Washington ProFile news center posted a report in June 2002 saying that Al Qaeda terrorist organization based its office in Baku in late 1980’s and later began to support Azerbaijan in its war against Armenia for the control over Nagorno Karabakh.
In September 1993, 1.5 thousand Afghan mojahedeens came to Azerbaijan to take part in the Karabakh war, the U.S. sources noted.
“In summer 1994, their number increased up to 2.5 thousand. After serious losses in the battles with Armenians, the Afghan brigade was disbanded, however, many of its members participated in other regional conflicts as well,” the Washington ProFile said.
“Grand Orient's Combatants Front” that took responsibility for the terrorist acts in Turkey in 2003, was also involved in recruiting “holy warriors” to fight Armenians in the Nagorno Karabakh. Gulf News newspaper published in the United Arabian Emirates wrote this in November 2003. “Grand Orient's Combatants Front” recruited “holy warriors” to fight Russians in Chechnya and Daghestan as well.
In January 2002 Armenian Defense Minister and the current Armenian President Serzh Sargssian
addressed the NATO ministerial meeting in Brussels and said that despite the accusations made by Azerbaijan about the support shown by Armenia to the terrorists, the facts witness the opposite.
Armenian Defense Minister recalled that during the Karabakh war the so called "special forces" fighting on Azerbaijan’s side were formed from Afghan and Chechen mojahedeens. Those groups were formed in training camps (in Doliburun, Jdanov region, Seifuli in Shamkhor district, in Ali-Bairamli in Yevlakh region), Sargssian said. In down-town Baku, in "Apsheron" hotel a special office was established that dealt with mercenary recruitment, accommodation and further dislocation in different military units, Armenian Minister noted.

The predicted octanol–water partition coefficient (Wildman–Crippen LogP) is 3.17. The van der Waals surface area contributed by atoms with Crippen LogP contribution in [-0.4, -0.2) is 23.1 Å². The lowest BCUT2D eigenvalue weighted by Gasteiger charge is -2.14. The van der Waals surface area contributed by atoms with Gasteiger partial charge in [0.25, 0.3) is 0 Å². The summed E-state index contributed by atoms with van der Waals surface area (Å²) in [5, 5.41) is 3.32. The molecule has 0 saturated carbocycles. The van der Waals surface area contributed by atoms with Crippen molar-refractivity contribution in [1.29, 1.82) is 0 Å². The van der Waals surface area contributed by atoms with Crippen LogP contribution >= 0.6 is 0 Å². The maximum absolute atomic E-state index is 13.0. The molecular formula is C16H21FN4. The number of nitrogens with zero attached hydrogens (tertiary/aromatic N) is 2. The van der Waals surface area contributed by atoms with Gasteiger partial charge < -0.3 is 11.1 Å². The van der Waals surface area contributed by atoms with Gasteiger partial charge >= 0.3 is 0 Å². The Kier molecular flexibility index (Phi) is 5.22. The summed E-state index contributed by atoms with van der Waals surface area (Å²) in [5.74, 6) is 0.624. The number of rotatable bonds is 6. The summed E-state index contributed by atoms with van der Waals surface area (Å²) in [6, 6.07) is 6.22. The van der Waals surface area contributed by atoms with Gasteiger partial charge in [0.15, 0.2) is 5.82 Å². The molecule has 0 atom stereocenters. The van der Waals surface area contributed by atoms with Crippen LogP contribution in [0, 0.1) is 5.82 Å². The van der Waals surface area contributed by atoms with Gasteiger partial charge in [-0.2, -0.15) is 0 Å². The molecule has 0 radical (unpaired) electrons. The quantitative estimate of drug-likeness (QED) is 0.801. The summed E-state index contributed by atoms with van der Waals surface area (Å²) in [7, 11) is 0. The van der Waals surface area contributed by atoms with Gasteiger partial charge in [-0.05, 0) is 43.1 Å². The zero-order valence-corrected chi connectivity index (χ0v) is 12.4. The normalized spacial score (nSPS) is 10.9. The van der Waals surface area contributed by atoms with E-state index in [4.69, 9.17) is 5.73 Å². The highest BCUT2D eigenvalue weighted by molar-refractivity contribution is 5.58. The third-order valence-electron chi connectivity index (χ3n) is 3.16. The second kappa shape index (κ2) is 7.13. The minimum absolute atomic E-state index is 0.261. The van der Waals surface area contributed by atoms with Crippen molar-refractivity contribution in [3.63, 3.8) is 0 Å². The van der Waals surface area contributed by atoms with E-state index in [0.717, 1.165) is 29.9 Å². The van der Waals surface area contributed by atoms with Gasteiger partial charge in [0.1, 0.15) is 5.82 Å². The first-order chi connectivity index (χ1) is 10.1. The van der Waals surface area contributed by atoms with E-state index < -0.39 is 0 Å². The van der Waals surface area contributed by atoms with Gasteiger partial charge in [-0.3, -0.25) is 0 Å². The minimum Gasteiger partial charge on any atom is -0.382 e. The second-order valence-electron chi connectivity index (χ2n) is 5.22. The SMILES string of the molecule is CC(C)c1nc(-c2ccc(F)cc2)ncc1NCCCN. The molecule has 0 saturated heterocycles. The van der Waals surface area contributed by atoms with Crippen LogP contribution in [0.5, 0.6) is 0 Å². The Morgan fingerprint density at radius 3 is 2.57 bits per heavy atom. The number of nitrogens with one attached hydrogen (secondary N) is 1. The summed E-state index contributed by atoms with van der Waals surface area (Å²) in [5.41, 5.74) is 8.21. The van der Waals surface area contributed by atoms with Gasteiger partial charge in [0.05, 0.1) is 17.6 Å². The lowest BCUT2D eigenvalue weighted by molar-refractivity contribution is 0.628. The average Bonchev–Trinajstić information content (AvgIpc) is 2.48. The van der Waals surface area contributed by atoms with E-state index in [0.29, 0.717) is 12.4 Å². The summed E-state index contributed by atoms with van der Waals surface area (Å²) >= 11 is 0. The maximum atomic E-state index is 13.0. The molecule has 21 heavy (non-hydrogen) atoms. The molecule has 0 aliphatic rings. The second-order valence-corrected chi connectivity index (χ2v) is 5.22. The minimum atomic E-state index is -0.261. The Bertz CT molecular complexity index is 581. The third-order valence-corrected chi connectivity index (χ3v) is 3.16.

Serzh Sargssian said that after the cease-fire was established in 1994, most of mojahedeens left Azerbaijan. However, some stayed to foster the interest towards Islamic fundamentalism through establishment of training camp network. Ibrahim Eiduras, lately arrested in Europe for participation in the 1998 Embassy bombings, lead the Azeri branch of Al Qaeda between 1995 and 1997, Defense Minister of Armenia declared.
In August 1998 the Azeri branch of "Islamic Jihad," that later merged with bin Laden's Al Qaeda, reportedly coordinated the Embassy bombings in Kenya and Tanzania, Serzh Sargssian said.
Finishing his speech, Armenia’s Defense Minister presented the list of extremist Islamic groups, continuing their work in Azerbaijan.
After the 9/11 U.S. Department of State started to issue “Patterns of Global Terrorism” annual reports. Report for 2001 said:
"While Azerbaijan previously had been a route for international mujahedin with ties to terrorist organizations seeking to move men, money, and materiel throughout the Caucasus, Baku stepped up its efforts to curb the international logistics networks supporting the mujahedin in Chechnya, and has effectively reduced their presence and hampered their activities. It has deported at least six persons with suspected ties to terrorists".
Report issued next year stated that “in previous years the routs of transportation of mojahedeens, who are connected with international terrorist organizations, passed through Azerbaijan.”
“In 2002, Azerbaijan has taken additional efforts and achieved definite success in the prevention of such actions,” the report said. The document also pointed out that Azeri authorities banned the activity of two Arabic funds as well as arrested 6 members of Hizb ut-Tahir extreme Islamic group.